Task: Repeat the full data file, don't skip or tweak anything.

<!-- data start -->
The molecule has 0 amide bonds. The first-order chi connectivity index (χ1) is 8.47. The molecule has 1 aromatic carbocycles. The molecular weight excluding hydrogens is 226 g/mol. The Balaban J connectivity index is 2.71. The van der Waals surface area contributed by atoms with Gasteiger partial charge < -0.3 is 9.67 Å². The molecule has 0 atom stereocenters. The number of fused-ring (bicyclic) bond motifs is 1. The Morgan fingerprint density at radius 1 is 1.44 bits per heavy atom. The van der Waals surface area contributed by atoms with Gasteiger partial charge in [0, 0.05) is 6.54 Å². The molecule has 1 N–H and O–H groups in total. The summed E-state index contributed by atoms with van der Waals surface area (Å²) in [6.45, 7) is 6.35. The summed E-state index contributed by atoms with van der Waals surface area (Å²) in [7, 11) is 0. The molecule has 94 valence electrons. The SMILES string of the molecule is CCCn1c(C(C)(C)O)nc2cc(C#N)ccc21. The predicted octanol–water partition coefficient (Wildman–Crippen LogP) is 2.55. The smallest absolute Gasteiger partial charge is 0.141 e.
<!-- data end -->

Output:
The molecule has 0 amide bonds. The first-order chi connectivity index (χ1) is 8.47. The molecule has 1 aromatic carbocycles. The molecular weight excluding hydrogens is 226 g/mol. The Balaban J connectivity index is 2.71. The van der Waals surface area contributed by atoms with Gasteiger partial charge < -0.3 is 9.67 Å². The molecule has 0 atom stereocenters. The number of fused-ring (bicyclic) bond motifs is 1. The Morgan fingerprint density at radius 1 is 1.44 bits per heavy atom. The van der Waals surface area contributed by atoms with Gasteiger partial charge in [0, 0.05) is 6.54 Å². The molecule has 1 N–H and O–H groups in total. The summed E-state index contributed by atoms with van der Waals surface area (Å²) in [6.45, 7) is 6.35. The summed E-state index contributed by atoms with van der Waals surface area (Å²) in [7, 11) is 0. The molecule has 94 valence electrons. The SMILES string of the molecule is CCCn1c(C(C)(C)O)nc2cc(C#N)ccc21. The predicted octanol–water partition coefficient (Wildman–Crippen LogP) is 2.55. The smallest absolute Gasteiger partial charge is 0.141 e.